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Rat Feeding Study Suggests the Impossible Burger May Not Be Safe to Eat

Rat Feeding Study Suggests the Impossible Burger May Not Be Safe to Eat (GMO Science)

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  • A recent study on rats has highlighted health concerns about a protein called soy leghemoglobin (SLH) – a GMO yeast-derived protein used to make Impossible Food’s plant-based burger. The rats fed with this ingredient developed weight gain changes and possible kidney and inflammation diseases.
  • While the FDA initially rejected Impossible’s application in 2015, concluding that SLH’s safety for consumption was not established, a later attempt in 2017 following a second study was successful.
  • The article criticises this decision, citing concerns regarding the study’s length and the dismissal of multiple potential health concerns as “non-adverse” on the grounds that they appeared to reverse themselves after a few days.
  • Impossible Food’s recently introduced a new recipe for its burger, which in addition to the GMO-derived SLH now includes another GMO ingredient in the form of a protein from herbicide-tolerant soy, which may contain potential residues of glyphosate.
  • As a result of the above concerns, the non-profit group GMO Free USA has launched a health survey to collect data from people who believe they experienced adverse affects after eating the Impossible Burger.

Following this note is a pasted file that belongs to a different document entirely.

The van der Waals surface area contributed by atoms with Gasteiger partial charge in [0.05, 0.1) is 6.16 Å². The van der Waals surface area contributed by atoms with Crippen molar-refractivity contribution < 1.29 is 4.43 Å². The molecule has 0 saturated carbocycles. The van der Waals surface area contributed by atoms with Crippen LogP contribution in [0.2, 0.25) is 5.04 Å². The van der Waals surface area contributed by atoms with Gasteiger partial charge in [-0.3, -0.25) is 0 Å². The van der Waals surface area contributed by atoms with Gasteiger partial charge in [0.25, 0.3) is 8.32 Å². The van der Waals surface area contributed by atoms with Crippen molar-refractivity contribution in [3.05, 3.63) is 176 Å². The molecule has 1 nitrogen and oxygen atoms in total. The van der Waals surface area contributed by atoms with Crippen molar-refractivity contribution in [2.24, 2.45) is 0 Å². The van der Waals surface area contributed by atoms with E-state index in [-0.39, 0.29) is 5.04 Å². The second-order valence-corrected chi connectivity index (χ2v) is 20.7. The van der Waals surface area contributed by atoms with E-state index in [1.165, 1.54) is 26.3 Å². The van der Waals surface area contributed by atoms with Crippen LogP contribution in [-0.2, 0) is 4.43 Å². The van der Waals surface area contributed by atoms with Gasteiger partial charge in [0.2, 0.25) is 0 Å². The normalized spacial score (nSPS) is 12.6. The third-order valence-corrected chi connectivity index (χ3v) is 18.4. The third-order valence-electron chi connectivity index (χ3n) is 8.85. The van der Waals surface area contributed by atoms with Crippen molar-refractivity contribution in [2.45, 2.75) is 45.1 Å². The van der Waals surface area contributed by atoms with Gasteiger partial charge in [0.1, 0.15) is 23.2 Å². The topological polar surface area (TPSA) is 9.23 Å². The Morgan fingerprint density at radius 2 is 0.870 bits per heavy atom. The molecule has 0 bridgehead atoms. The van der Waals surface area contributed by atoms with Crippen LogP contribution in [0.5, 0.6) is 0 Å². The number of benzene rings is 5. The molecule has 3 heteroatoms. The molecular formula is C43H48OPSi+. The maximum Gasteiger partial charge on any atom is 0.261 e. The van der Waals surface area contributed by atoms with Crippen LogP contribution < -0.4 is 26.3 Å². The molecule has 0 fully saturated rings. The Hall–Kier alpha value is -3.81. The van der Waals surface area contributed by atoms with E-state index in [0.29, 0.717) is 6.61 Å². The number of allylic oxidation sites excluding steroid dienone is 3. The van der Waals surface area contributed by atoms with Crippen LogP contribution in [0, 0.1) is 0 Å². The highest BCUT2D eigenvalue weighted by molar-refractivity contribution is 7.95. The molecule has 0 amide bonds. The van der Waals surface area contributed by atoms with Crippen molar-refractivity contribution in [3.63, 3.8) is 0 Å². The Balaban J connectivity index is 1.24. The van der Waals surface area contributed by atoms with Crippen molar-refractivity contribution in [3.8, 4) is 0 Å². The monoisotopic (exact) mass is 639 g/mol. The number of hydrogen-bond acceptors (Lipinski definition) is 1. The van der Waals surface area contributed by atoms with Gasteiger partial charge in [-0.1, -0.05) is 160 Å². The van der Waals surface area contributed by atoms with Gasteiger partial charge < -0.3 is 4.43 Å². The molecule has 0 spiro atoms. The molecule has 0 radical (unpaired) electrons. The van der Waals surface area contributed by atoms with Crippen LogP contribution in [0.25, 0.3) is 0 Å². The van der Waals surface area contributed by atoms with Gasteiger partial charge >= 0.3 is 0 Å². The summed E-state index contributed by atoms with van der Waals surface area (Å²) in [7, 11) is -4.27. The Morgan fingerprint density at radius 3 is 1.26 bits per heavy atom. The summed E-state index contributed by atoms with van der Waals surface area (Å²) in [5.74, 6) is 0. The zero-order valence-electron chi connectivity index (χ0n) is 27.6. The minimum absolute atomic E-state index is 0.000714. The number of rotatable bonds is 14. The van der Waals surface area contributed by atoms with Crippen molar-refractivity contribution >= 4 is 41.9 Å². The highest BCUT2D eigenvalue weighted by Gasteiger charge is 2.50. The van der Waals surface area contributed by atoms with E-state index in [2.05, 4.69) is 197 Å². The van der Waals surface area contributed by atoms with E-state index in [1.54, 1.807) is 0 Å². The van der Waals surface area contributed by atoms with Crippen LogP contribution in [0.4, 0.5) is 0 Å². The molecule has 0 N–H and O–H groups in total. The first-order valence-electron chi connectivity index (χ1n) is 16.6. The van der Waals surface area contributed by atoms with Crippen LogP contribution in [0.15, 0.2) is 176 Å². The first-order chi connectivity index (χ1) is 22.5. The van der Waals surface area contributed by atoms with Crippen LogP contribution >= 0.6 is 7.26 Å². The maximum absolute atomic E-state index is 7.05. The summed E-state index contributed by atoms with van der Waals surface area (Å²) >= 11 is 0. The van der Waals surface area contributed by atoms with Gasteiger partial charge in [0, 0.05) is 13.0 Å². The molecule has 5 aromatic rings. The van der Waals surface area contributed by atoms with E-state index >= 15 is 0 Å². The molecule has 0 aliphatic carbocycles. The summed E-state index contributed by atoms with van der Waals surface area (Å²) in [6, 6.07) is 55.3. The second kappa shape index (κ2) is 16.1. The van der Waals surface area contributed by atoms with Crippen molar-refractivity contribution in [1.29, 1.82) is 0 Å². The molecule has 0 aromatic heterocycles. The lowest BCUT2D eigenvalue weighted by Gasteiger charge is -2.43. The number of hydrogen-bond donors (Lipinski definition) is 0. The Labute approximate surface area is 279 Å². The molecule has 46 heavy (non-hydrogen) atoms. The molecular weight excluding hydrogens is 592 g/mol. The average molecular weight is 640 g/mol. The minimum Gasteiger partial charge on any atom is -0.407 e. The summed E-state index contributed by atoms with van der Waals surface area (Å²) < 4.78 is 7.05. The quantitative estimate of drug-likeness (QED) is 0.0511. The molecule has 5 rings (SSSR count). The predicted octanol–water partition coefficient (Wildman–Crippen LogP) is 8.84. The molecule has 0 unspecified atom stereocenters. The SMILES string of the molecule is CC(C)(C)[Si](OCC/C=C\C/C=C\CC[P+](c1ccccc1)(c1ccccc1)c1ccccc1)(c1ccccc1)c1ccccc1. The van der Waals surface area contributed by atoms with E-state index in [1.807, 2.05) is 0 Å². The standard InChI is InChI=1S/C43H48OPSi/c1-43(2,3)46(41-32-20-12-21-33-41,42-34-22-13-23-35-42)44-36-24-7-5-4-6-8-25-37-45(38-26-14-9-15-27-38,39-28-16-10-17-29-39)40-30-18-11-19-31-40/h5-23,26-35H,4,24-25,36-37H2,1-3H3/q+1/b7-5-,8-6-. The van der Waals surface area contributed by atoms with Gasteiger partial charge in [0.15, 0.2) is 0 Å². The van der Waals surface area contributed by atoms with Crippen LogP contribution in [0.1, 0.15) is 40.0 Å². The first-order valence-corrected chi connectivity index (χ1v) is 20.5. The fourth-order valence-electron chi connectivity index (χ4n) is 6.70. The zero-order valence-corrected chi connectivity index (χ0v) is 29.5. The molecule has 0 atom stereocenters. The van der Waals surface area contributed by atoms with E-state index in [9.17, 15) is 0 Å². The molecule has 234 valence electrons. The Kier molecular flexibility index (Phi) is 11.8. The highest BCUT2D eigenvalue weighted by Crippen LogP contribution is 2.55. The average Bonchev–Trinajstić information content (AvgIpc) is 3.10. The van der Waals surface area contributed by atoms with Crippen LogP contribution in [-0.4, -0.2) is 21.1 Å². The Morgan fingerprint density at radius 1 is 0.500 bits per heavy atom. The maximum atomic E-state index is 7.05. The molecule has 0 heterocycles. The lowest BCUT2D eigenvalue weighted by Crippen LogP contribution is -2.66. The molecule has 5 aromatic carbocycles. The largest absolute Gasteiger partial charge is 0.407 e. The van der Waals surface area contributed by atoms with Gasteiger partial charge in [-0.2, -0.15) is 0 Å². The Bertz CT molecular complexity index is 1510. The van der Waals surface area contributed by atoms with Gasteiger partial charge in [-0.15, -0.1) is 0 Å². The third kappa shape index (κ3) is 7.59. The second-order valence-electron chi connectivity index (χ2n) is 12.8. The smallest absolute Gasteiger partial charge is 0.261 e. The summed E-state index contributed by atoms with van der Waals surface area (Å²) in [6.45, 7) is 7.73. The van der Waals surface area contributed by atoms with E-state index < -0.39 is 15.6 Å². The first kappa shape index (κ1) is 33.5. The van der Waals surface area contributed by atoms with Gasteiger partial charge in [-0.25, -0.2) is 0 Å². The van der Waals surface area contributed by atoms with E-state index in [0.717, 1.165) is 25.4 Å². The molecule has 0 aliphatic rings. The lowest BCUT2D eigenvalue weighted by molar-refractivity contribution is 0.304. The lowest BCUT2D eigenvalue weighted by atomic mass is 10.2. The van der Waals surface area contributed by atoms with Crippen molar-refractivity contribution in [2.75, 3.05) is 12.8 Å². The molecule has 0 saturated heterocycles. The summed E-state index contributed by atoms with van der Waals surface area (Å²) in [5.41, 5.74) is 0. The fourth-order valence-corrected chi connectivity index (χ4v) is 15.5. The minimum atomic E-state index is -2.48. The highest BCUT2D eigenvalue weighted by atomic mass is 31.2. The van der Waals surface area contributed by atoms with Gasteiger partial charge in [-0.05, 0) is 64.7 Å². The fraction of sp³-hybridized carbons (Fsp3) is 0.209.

Analysis and Comments

  • While I do not think Beyond Meat, Impossible’s now public competitor, uses the same protein source, a food scare on plant-based meat would likely have a negative impact on the entire sector.
  • Should Impossible Foods want to go public (which seems likely), this could prove to be a PR/Investor perception issue for them going forward, particularly as only a longer-term study with a larger number of animals could clarify the significance of the worrying effects listed in the above study.
  • Given the claims made by producers of plant-based alternatives regarding the health benefits of their products, we will be tracking the response of the scientific community to this study.

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